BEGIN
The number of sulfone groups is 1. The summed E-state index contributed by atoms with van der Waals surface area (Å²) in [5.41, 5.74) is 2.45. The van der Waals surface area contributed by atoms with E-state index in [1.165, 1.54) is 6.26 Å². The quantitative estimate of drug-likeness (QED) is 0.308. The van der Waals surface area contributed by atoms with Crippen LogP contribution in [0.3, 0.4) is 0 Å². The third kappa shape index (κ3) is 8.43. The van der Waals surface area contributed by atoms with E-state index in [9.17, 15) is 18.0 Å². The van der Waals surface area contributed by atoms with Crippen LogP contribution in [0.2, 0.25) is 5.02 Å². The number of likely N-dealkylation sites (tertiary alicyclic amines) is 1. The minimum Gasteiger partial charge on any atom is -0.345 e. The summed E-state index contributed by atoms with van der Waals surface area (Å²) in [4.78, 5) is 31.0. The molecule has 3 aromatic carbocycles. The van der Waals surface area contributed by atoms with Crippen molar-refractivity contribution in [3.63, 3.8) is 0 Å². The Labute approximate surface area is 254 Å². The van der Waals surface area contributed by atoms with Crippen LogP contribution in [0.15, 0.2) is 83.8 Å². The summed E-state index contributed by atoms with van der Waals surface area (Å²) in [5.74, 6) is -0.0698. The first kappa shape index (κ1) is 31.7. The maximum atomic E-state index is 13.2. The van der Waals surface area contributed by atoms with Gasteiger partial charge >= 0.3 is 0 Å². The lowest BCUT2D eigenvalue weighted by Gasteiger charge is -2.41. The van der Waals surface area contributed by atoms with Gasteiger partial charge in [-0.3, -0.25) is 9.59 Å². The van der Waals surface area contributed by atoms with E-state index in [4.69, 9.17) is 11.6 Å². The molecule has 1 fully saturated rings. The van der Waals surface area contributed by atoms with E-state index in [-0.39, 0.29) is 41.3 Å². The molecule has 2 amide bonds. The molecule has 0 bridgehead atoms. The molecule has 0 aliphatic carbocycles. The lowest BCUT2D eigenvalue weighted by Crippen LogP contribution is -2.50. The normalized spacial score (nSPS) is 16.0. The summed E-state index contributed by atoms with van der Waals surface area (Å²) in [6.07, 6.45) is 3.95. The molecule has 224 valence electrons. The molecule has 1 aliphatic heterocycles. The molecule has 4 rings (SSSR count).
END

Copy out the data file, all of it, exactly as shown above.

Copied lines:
The number of sulfone groups is 1. The summed E-state index contributed by atoms with van der Waals surface area (Å²) in [5.41, 5.74) is 2.45. The van der Waals surface area contributed by atoms with E-state index in [1.165, 1.54) is 6.26 Å². The quantitative estimate of drug-likeness (QED) is 0.308. The van der Waals surface area contributed by atoms with Crippen LogP contribution in [0.3, 0.4) is 0 Å². The third kappa shape index (κ3) is 8.43. The van der Waals surface area contributed by atoms with E-state index in [9.17, 15) is 18.0 Å². The van der Waals surface area contributed by atoms with Crippen LogP contribution in [0.2, 0.25) is 5.02 Å². The number of likely N-dealkylation sites (tertiary alicyclic amines) is 1. The minimum Gasteiger partial charge on any atom is -0.345 e. The summed E-state index contributed by atoms with van der Waals surface area (Å²) in [4.78, 5) is 31.0. The molecule has 3 aromatic carbocycles. The van der Waals surface area contributed by atoms with Crippen molar-refractivity contribution in [3.63, 3.8) is 0 Å². The Labute approximate surface area is 254 Å². The van der Waals surface area contributed by atoms with Crippen LogP contribution in [0.15, 0.2) is 83.8 Å². The summed E-state index contributed by atoms with van der Waals surface area (Å²) in [5.74, 6) is -0.0698. The first kappa shape index (κ1) is 31.7. The maximum atomic E-state index is 13.2. The van der Waals surface area contributed by atoms with Gasteiger partial charge >= 0.3 is 0 Å². The lowest BCUT2D eigenvalue weighted by Gasteiger charge is -2.41. The van der Waals surface area contributed by atoms with Gasteiger partial charge in [-0.3, -0.25) is 9.59 Å². The van der Waals surface area contributed by atoms with E-state index in [4.69, 9.17) is 11.6 Å². The molecule has 1 fully saturated rings. The van der Waals surface area contributed by atoms with E-state index in [-0.39, 0.29) is 41.3 Å². The molecule has 2 amide bonds. The molecule has 0 bridgehead atoms. The molecule has 0 aliphatic carbocycles. The lowest BCUT2D eigenvalue weighted by Crippen LogP contribution is -2.50. The normalized spacial score (nSPS) is 16.0. The summed E-state index contributed by atoms with van der Waals surface area (Å²) in [6.07, 6.45) is 3.95. The molecule has 224 valence electrons. The molecule has 1 aliphatic heterocycles. The molecule has 4 rings (SSSR count).